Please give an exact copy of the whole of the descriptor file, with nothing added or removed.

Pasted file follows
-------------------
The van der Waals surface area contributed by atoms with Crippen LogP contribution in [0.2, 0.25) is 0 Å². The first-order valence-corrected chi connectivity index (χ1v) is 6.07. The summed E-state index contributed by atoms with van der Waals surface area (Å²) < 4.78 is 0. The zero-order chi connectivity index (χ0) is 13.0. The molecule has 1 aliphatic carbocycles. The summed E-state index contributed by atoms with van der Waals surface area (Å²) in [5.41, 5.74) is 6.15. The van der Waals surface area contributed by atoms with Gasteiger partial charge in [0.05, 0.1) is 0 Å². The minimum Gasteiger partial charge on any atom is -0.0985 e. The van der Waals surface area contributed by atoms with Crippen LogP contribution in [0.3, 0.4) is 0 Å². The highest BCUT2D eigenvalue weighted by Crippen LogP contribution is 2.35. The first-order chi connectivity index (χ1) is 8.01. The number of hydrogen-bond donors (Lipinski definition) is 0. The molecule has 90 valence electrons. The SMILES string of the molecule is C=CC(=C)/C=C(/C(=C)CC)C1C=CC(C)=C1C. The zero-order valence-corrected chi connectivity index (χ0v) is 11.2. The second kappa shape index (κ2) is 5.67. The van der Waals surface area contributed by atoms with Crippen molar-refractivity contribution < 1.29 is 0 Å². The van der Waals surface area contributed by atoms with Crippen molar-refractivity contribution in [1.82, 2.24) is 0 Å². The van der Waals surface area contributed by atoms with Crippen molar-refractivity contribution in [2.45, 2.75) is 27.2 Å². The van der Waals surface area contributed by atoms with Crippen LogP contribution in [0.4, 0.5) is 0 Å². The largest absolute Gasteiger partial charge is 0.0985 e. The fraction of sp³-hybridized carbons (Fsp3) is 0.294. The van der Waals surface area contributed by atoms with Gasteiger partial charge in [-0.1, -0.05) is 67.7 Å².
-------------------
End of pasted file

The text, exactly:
The van der Waals surface area contributed by atoms with Crippen LogP contribution in [0.2, 0.25) is 0 Å². The first-order valence-corrected chi connectivity index (χ1v) is 6.07. The summed E-state index contributed by atoms with van der Waals surface area (Å²) < 4.78 is 0. The zero-order chi connectivity index (χ0) is 13.0. The molecule has 1 aliphatic carbocycles. The summed E-state index contributed by atoms with van der Waals surface area (Å²) in [5.41, 5.74) is 6.15. The van der Waals surface area contributed by atoms with Gasteiger partial charge in [0.05, 0.1) is 0 Å². The minimum Gasteiger partial charge on any atom is -0.0985 e. The van der Waals surface area contributed by atoms with Crippen LogP contribution in [0.3, 0.4) is 0 Å². The highest BCUT2D eigenvalue weighted by Crippen LogP contribution is 2.35. The first-order chi connectivity index (χ1) is 8.01. The number of hydrogen-bond donors (Lipinski definition) is 0. The molecule has 90 valence electrons. The SMILES string of the molecule is C=CC(=C)/C=C(/C(=C)CC)C1C=CC(C)=C1C. The zero-order valence-corrected chi connectivity index (χ0v) is 11.2. The second kappa shape index (κ2) is 5.67. The van der Waals surface area contributed by atoms with Crippen molar-refractivity contribution < 1.29 is 0 Å². The van der Waals surface area contributed by atoms with Crippen molar-refractivity contribution in [1.82, 2.24) is 0 Å². The van der Waals surface area contributed by atoms with Crippen molar-refractivity contribution in [2.45, 2.75) is 27.2 Å². The van der Waals surface area contributed by atoms with Crippen LogP contribution in [0.4, 0.5) is 0 Å². The largest absolute Gasteiger partial charge is 0.0985 e. The fraction of sp³-hybridized carbons (Fsp3) is 0.294. The van der Waals surface area contributed by atoms with Gasteiger partial charge in [-0.1, -0.05) is 67.7 Å².